Faculty in the News
Joshua Dressler Media Hits
The following is a list of selected media coverage for Joshua Dressler. The links below will direct you to sites that are not affiliated with the Moritz College of Law. They are subject to change, and some may expire or require registration as time passes.
Professor Joshua Dressler was interviewed for a story in the National Review regarding the 40,000 new laws (state, federal, and local) that will go into effect this year, according to media reports. With this increase, overcriminalization has become an issue and laws that carry criminal penalties have rapidly increased.
Another issue Dressler said, is that “many modern statutes are exceedingly intricate” and “even a person with a clear moral compass is frequently unable to determine accurately whether conduct is prohibited.”
Professor Joshua Dressler was quoted in a Columbus Dispatch article regarding the fact that the number of trials by juries or judges is dropping. Statistics show that only 2.5 percent of criminal cases in Ohio and 2.1 percent in Franklin County were resolved by going to trial in 2012.
Dressler said he believes that average citizens are misinformed by television shows and the media about the reality of the numbers.
“What the general public knows is Law and Order, where everything seems to go to trial,” he said. “It’s just not so.”
Professor Joshua Dressler was quoted in an article by the Duluth News Tribune regarding the issue that Carlton County authorities obtained information illegally about alleged landfill embezzler Joanne Wappe and are therefore unable to act on it. Police were informed of the alleged crime in 2010 by an individual arrested for burglarizing her home.
Dressler gave his opinion on the case.
“Because the burglar is not an agent of the state, his burglary and criminality does not prevent the police from using the information they received from him,” he said. “Therefore, they should have gone to get a search warrant, and if they could have convinced the judge that the burglar’s information was reasonably reliable, they would have been able to secure a valid search warrant.”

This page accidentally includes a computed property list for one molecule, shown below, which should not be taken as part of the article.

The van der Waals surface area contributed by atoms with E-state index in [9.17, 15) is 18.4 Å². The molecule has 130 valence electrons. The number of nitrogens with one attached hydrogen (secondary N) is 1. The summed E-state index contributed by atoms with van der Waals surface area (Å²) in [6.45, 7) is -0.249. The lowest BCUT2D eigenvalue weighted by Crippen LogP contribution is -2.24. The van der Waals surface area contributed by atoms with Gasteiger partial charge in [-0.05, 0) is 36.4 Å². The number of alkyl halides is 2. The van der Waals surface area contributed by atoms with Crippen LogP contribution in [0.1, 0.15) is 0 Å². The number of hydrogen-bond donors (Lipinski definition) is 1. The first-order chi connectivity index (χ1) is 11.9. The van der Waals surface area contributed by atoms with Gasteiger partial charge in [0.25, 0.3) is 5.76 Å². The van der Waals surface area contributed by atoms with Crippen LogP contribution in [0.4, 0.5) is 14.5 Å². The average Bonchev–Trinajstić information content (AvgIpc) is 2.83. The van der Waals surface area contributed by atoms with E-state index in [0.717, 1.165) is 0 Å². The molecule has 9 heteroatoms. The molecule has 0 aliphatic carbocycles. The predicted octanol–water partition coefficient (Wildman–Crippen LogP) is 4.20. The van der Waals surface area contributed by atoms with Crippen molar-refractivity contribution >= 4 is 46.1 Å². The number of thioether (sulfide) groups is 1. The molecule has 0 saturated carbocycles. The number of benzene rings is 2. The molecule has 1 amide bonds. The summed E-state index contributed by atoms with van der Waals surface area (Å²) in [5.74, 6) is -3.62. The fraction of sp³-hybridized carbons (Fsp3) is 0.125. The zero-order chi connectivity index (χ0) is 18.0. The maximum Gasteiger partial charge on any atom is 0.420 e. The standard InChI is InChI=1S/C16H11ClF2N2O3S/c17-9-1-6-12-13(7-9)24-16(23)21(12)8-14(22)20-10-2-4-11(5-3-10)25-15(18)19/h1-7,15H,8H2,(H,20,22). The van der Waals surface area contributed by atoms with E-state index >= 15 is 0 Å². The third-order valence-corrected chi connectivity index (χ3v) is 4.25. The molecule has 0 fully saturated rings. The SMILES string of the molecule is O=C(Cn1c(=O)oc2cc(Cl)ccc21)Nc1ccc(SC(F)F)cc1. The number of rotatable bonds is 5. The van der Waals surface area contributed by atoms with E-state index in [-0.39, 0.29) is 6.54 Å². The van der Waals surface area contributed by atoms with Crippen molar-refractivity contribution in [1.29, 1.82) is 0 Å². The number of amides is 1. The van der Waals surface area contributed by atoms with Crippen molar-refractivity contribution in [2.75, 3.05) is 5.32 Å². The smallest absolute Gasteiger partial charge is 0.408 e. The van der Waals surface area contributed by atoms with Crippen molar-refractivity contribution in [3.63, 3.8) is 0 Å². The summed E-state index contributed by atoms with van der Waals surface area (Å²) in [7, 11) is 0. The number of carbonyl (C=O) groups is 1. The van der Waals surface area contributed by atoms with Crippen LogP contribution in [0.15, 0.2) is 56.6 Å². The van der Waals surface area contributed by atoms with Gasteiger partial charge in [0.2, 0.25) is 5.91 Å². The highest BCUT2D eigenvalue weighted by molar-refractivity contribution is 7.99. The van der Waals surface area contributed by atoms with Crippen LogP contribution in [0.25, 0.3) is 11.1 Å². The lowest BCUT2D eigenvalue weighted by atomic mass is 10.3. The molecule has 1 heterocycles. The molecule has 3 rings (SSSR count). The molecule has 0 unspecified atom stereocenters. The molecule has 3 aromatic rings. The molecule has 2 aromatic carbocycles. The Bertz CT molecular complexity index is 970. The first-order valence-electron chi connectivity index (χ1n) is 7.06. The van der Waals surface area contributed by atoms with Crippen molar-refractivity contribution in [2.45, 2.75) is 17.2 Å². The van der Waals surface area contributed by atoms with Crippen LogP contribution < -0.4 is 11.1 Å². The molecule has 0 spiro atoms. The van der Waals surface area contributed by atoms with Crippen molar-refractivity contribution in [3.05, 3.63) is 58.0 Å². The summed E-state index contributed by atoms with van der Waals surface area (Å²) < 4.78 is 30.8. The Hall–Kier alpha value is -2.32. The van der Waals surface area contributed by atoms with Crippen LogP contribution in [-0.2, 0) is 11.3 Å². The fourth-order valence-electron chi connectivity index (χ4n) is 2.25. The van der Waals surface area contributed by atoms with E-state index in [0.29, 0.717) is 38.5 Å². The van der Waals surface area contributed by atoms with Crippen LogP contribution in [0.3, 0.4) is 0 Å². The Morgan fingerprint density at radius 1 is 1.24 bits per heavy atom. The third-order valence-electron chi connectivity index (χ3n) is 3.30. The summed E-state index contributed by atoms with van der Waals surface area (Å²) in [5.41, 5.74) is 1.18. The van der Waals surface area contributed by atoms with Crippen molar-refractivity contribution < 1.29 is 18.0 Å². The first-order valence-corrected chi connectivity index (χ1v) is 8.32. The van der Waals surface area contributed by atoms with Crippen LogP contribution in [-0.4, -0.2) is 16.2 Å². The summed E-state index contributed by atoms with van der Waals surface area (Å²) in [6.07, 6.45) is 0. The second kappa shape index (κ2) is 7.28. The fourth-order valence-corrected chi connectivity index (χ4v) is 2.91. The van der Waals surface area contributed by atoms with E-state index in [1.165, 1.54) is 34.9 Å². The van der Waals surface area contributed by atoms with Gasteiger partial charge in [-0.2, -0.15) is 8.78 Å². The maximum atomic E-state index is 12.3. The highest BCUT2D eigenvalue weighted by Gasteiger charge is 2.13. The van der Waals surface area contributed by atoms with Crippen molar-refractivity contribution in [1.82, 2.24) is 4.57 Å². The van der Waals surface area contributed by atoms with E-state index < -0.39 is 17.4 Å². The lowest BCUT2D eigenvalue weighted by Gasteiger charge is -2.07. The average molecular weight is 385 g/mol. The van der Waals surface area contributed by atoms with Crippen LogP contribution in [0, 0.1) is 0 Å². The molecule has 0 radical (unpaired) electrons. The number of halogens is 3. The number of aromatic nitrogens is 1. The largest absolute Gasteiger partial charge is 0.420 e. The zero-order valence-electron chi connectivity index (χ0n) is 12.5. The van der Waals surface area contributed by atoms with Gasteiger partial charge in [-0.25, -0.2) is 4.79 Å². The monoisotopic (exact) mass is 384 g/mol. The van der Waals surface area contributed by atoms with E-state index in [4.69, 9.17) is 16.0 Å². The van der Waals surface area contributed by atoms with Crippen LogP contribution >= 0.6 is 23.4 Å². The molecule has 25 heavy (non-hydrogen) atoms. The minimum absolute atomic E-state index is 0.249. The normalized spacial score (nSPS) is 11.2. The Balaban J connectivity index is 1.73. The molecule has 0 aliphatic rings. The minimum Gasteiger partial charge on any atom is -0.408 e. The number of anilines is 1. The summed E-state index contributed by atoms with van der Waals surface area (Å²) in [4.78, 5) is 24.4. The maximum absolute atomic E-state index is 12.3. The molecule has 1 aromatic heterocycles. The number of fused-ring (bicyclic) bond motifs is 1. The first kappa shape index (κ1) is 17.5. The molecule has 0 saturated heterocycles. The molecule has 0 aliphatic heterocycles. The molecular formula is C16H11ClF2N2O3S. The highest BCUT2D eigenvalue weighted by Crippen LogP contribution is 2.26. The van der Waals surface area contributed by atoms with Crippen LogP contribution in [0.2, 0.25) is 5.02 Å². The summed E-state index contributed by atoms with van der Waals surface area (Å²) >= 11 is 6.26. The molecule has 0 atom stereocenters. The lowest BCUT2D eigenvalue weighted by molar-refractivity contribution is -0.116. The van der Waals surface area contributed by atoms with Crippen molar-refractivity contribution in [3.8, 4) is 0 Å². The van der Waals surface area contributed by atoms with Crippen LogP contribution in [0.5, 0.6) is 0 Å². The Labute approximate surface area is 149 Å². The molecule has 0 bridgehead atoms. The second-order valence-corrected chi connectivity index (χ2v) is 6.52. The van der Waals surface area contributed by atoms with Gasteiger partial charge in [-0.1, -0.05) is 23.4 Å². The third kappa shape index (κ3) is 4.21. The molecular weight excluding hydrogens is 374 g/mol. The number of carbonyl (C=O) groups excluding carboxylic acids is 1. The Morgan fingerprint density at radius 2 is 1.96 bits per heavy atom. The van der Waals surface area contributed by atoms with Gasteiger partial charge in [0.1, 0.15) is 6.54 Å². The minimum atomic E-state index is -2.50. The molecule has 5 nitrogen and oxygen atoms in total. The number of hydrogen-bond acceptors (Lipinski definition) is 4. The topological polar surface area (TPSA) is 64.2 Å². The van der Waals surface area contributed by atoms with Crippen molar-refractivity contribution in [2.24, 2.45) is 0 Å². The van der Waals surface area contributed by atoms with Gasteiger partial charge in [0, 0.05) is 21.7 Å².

Professor Joshua Dressler was interviewed for a piece by ABC 6 about proposed House Bill 203, which would expand the instances in which it is legal to use deadly force in self-defense. Dressler said Ohio law currently goes by something called "castle defense," which permits the use of deadly force in self-defense within a person's home or personal sanctuary.
"Basically, what 203 would do is make everywhere in the world equivalent to the castle," Dressler said.
Professor Joshua Dressler was quoted in Purdue's The Exponent about Florida's Stand Your Ground Laws, which came into play in the trial of George Zimmerman. Dressler notes that the Stand Your Ground laws require a prosecutor to prove the defendant didn't act in self-defense, which can be tough.
“The statute itself places the burden of persuasion regarding self-defense on the prosecutor to prove that the defendant did not act in self-defense,” Dressler said. “In the past, in most states, if a defendant claimed self-defense, it was up to the defendant to prove he did act in self-defense.”
Professor Joshua Dressler was quoted in an article by Policy Mic about the Stand Your Ground Law in the wake of Trayvon Martin's murder and George Zimmerman's trial. Stand Your Ground Law allows the use of deadly force when "there is reasonable belief of an unlawful threat, without an obligation to retreat first." Dressler discussed the legal implications of the law.
"The statute itself places the burden of persuasion regarding self-defense on the prosecutor — to prove that the defendant did NOT act in self-defense," Dressler said.
Professor Joshua Dressler was quoted by Pacific Standard about the George Zimmerman trial and verdict. Dressler comments on whether race was an influential factor in Zimmerman's decision to shoot Trayvon Martin, and notes that the question will likely never be answered.